Reflecting on Portfolio Development: How Does the Portfolio Facilitate a Preservice Teacher’s Growth?

Reflecting on Portfolio Development: How Does the Portfolio Facilitate a Preservice Teacher’s Growth?

Hea-Jin Lee (The Ohio State University, Lima, USA) and Leah Herner-Patnode (The Ohio State University, Lima, USA)
DOI: 10.4018/978-1-4666-2949-3.ch014
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Abstract

This study adopted portfolio assessment as a means of deepening pre-service teachers’ understanding of teaching and learning. The ultimate goal of using the portfolio was to bring the program in line with the mission of the institute, the criteria of the NCATE and INTASC, and the standards of the Ohio State License. This study discusses the challenge of implementing a year-long portfolio assessment procedure, as well as investigating how the exit portfolio assessment plays a role in facilitating pre-service teachers’ professional growth in terms of knowledge, skills, and dispositions. Results indicate that preservice teachers considered the capstone portfolio as a tool for reflection, which helped them improve critical thinking skills, self-assessment, and advancement. Also, the portfolio process helped teacher candidates develop a professional identity and promote teaching. Overall, there was growth and improvement in knowledge, skills, and dispositions toward teaching, the role of a teacher and learner, and using the web-based portfolio process.
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Introduction

A portfolio is “the collection, selection, and organization of a preservice teacher’s work over time that shows evidence of self-reflection and learning” (Wade & Yarbrough, 1996, p. 65). The artifacts should be chosen and arranged with specific thought and purpose (MacDonald, Liu, Lowell, Tsai, & Lohr, 2004). Portfolios are considered a powerful tool in developing a student’s learning, a means to evaluate a student’s growth and achievement, and a tool for reflective thinking (Stansberry & Kymes, 2007). Many portfolio users proclaim that a portfolio provides a more holistic assessment than traditional assessments (Cook-Benjamin, 2001). Portfolios also look at the many aspects that contribute to teachers’ performance and achievement (Reis & Villaume, 2002). The goal of using portfolios for this preservice teacher program stems from the idea that assessment of growth should not be distilled to one test or measure, but allow for the opportunity to show all aspects of growth and maturation over time. Part of this maturation should involve learning to reflect on the process of teaching.

Compiling a portfolio fosters “wide-awake, careful, and thoughtful habits of thinking” (Dewey, 1933, p. 78). It promotes self-consciousness, self-knowledge, understanding of choices or issues being explored, and reflectivity. When prospective teachers use portfolios, they must think about their own choices carefully, monitor their progress, take charge of their learning through self-evaluation, and encourage ownership and self-esteem (Kish, Cole, & Sheehan-Holt, 1997). When academic and professional competencies are aligned, the preservice teachers develop the skills to reflect and evaluate their performance, as well as create a tool to market themselves for employment (Tosh, Light, Fleming, & Haywood, 2005).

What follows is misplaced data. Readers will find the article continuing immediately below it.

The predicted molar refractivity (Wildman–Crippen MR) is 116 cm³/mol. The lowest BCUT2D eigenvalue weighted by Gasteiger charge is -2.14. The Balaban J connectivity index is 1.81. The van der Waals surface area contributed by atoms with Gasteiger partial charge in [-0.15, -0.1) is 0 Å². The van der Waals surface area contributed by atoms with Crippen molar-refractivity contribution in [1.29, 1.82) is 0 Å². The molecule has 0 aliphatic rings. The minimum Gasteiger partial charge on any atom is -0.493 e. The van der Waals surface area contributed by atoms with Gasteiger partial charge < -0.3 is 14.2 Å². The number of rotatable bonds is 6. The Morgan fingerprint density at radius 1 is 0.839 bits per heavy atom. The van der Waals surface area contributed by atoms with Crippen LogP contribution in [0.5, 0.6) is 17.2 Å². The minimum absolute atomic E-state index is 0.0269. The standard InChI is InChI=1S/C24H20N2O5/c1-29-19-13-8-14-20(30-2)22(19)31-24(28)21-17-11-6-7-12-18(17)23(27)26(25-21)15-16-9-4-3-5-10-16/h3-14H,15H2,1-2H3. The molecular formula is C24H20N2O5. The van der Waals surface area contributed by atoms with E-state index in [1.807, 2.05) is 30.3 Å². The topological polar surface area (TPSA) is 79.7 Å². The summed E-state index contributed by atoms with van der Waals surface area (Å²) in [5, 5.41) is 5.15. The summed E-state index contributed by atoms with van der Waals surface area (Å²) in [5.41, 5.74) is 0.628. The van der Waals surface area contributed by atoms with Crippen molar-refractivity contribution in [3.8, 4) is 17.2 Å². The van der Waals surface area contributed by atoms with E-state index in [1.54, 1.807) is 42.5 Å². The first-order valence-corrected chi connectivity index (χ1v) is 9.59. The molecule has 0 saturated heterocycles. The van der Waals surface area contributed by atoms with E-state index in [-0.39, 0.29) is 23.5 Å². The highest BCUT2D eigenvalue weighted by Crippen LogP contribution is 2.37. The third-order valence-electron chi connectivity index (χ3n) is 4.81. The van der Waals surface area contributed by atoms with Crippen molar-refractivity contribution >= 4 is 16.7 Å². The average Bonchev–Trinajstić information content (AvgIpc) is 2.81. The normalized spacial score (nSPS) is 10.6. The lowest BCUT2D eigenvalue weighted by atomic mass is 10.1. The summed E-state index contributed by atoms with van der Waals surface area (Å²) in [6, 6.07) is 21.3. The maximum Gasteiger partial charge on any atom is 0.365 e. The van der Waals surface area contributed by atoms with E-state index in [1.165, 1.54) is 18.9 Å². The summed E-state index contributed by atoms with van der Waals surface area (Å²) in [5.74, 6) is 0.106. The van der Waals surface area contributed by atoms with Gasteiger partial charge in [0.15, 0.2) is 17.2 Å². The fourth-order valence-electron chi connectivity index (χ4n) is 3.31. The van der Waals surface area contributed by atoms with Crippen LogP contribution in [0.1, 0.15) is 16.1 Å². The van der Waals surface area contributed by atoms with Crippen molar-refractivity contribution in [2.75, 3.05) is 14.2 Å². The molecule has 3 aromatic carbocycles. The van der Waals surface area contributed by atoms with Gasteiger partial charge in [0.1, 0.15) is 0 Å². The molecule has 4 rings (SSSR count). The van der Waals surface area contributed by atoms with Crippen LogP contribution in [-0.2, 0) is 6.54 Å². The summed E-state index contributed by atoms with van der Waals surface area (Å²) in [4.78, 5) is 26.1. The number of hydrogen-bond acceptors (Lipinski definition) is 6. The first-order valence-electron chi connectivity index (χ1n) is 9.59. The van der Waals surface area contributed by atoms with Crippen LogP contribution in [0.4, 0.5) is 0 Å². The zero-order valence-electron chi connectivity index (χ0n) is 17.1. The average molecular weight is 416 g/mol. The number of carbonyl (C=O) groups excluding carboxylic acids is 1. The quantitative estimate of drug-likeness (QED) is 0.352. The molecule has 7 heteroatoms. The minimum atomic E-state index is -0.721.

The use of the portfolio to evaluate teacher performance provides teachers with a strong professional development experience and meaningful self-evaluation (Rotberg, Futrell, & Lieberman, 1998). Cook-Benjamin (2001) reported that students see the growth they accomplished and areas that still need improvement, which provide them with time to reflect on their learning. This reflection can take the form of discussions with peers or answers to assigned course requirements. Clarifying their thoughts can be a key to helping preservice teachers develop their professional voice.

Writing becomes a critical element, because preservice teachers must write rationale papers for artifacts and summative reflection papers. Preservice teachers become empowered because they must take ownership of the portfolio writing, so that their voice will be heard. Moreover, writing reflection papers and sharing portfolio artifacts with others allow opportunities for preservice teachers’ growth. The portfolio can also promote dialogue and maintain communication (Calfee & Perfumo, 1993). In summary, the authors’ perspective on portfolio assessment emphasizes “constructivist student learning, articulated expectations of performance, reflection as self-evaluation, and growth over time” (Skawinski & Thibodeau, 2002, p. 82). While a program cannot hope to change all deep seated beliefs, the goal of the teacher educators should be to challenge preservice teachers in a way that makes them explore why they are disposed to teach in a certain manner, and to help them define what knowledge and skills they need to do an acceptable job of facilitating the education of their students.

Many state and university faculties selected the portfolio as a means of assessment for their courses, programs, and/or college (Meeus, Questier, & Derks, 2006; Quatroche, Duarte, & Huffman-Joley, 2002; Reis & Villaume, 2002). Several studies reported issues to be considered before implementing portfolio assessment, such as how to assess portfolio contents (Calfee & Perfumo, 1993), will the portfolio measure, replace or supplement other assessment methods (Nelson, 1995), who will view the portfolio, who will decide the contents of the portfolio, and how the portfolio will be stored (Cramer, 1993)? This research focused on the development of a web-based portfolio in a teacher preparation program. The main research question is, “Does the web-based portfolio assessment facilitate and measure preservice teachers’ professional growth in terms of knowledge, skills, and dispositions?”

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